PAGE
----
Apollo 11 was an unprecedented mission, meaning there was always the possibility that astronauts Neil Armstrong and Buzz Aldrin would not make it back from the moon’s surface.
A speech was prepared for then-US president Richard Nixon, penned by White House speechwriter Bill Safire on July 18 1969.
Fortunately, the mission was a success, meaning it never had to be read.
“Fate has ordained that the men who went to the moon to explore in peace will stay on the moon to rest in peace,” the speech said.
“These brave men, Neil Armstrong and Edwin Aldrin, know that there is no hope for their recovery.
“But they also know that there is hope for mankind in their sacrifice.
“These two men are laying down their lives in mankind’s most noble goal: the search for truth and understanding.
“They will be mourned by their families and friends; they will be mourned by their nation; they will be mourned by the people of the world; they will be mourned by a Mother Earth that dared send two of her sons into the unknown.
“In their exploration, they stirred the people of the world to feel as one; in their sacrifice, they bind more tightly the brotherhood of man.
“In ancient days, men looked at stars and saw their heroes in the constellations.
“In modern times, we do much the same, but our heroes are epic men of flesh and blood.
“Others will follow, and surely find their way home.
“Man’s search will not be denied.
“But these men were the first, and they will remain the foremost in our hearts.
“For every human being who looks up at the moon in the nights to come will know that there is some corner of another world that is forever mankind.”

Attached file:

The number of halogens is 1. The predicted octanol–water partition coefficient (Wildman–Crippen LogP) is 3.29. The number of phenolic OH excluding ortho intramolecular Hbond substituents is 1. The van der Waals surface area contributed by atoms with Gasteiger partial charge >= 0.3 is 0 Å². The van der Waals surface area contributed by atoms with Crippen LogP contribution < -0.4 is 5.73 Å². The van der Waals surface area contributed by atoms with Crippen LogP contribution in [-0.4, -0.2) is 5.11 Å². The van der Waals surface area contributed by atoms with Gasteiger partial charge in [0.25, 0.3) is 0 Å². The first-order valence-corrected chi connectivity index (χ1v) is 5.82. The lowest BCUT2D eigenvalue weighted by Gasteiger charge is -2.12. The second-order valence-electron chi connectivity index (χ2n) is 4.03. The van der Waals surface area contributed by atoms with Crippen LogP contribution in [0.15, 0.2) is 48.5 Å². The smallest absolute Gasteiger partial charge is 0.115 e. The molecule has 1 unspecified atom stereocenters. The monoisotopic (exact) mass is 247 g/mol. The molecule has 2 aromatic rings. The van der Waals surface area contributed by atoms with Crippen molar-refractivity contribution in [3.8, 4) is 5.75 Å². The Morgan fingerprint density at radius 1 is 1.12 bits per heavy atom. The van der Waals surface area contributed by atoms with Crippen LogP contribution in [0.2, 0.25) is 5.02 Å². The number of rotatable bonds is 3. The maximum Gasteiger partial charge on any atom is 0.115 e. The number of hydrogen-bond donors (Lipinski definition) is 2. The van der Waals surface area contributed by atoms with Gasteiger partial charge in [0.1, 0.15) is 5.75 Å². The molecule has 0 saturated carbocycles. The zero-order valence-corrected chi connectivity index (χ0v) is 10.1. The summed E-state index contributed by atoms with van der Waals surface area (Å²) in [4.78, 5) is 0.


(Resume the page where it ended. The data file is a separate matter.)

Advice at the bottom of the document suggested that Mr Nixon should ring the “widows-to-be” before making the speech and that, when the time came, a clergyman should perform a burial at sea procedure, commending the astronauts’s souls to the “deepest of the deep” and reciting the Lord’s Prayer.
James Burke, one of the presenters of the BBC’s coverage 50 years ago told PA that for broadcast nothing had been planned if the mission to the moon ended in disaster.
“We never had an obituary, if it went wrong, Nasa would have cut off the feed immediately and there would have immediately been no more pictures and we would have had to ad-lib (improvise),” he explained.
“They sent one set of pictures on the way to the moon, and then there was the landing, and then one set of pictures on the way back, so most of the show was a radio show, so there’s plenty of material to make an instant obituary.
“I don’t know what you would have said except that this is what they were and this is who they were, but as for how and when and where it happened, there would have been nothing to see because Nasa would have cut off the feed immediately.”